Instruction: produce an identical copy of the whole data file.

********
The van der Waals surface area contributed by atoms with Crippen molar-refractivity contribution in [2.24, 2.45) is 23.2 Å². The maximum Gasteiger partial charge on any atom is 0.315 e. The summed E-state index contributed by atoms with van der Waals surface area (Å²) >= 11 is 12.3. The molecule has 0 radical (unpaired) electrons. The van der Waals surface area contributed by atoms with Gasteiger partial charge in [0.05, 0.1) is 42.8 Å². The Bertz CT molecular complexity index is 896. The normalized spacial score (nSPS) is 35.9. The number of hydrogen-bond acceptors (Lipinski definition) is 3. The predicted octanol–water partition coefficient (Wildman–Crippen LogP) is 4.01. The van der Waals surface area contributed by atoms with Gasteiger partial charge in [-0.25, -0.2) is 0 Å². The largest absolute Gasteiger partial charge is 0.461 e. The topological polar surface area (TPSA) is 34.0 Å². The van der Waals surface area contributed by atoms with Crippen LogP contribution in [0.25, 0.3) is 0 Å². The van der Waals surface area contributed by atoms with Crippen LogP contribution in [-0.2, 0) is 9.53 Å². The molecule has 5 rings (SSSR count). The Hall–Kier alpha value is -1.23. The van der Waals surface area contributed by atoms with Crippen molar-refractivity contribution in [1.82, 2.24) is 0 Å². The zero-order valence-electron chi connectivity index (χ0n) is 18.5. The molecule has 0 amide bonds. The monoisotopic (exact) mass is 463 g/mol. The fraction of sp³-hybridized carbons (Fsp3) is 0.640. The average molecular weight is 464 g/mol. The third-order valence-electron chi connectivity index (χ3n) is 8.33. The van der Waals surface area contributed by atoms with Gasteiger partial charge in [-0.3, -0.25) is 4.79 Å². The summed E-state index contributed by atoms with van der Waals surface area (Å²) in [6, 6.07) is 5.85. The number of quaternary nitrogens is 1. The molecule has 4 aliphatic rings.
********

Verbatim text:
The van der Waals surface area contributed by atoms with Crippen molar-refractivity contribution in [2.24, 2.45) is 23.2 Å². The maximum Gasteiger partial charge on any atom is 0.315 e. The summed E-state index contributed by atoms with van der Waals surface area (Å²) >= 11 is 12.3. The molecule has 0 radical (unpaired) electrons. The van der Waals surface area contributed by atoms with Gasteiger partial charge in [0.05, 0.1) is 42.8 Å². The Bertz CT molecular complexity index is 896. The normalized spacial score (nSPS) is 35.9. The number of hydrogen-bond acceptors (Lipinski definition) is 3. The predicted octanol–water partition coefficient (Wildman–Crippen LogP) is 4.01. The van der Waals surface area contributed by atoms with Gasteiger partial charge in [-0.25, -0.2) is 0 Å². The largest absolute Gasteiger partial charge is 0.461 e. The topological polar surface area (TPSA) is 34.0 Å². The van der Waals surface area contributed by atoms with Crippen LogP contribution in [0.25, 0.3) is 0 Å². The van der Waals surface area contributed by atoms with Crippen LogP contribution in [-0.2, 0) is 9.53 Å². The molecule has 5 rings (SSSR count). The Hall–Kier alpha value is -1.23. The van der Waals surface area contributed by atoms with Crippen molar-refractivity contribution in [1.82, 2.24) is 0 Å². The zero-order valence-electron chi connectivity index (χ0n) is 18.5. The molecule has 0 amide bonds. The monoisotopic (exact) mass is 463 g/mol. The fraction of sp³-hybridized carbons (Fsp3) is 0.640. The average molecular weight is 464 g/mol. The third-order valence-electron chi connectivity index (χ3n) is 8.33. The van der Waals surface area contributed by atoms with Gasteiger partial charge in [-0.3, -0.25) is 4.79 Å². The summed E-state index contributed by atoms with van der Waals surface area (Å²) in [6, 6.07) is 5.85. The number of quaternary nitrogens is 1. The molecule has 4 aliphatic rings.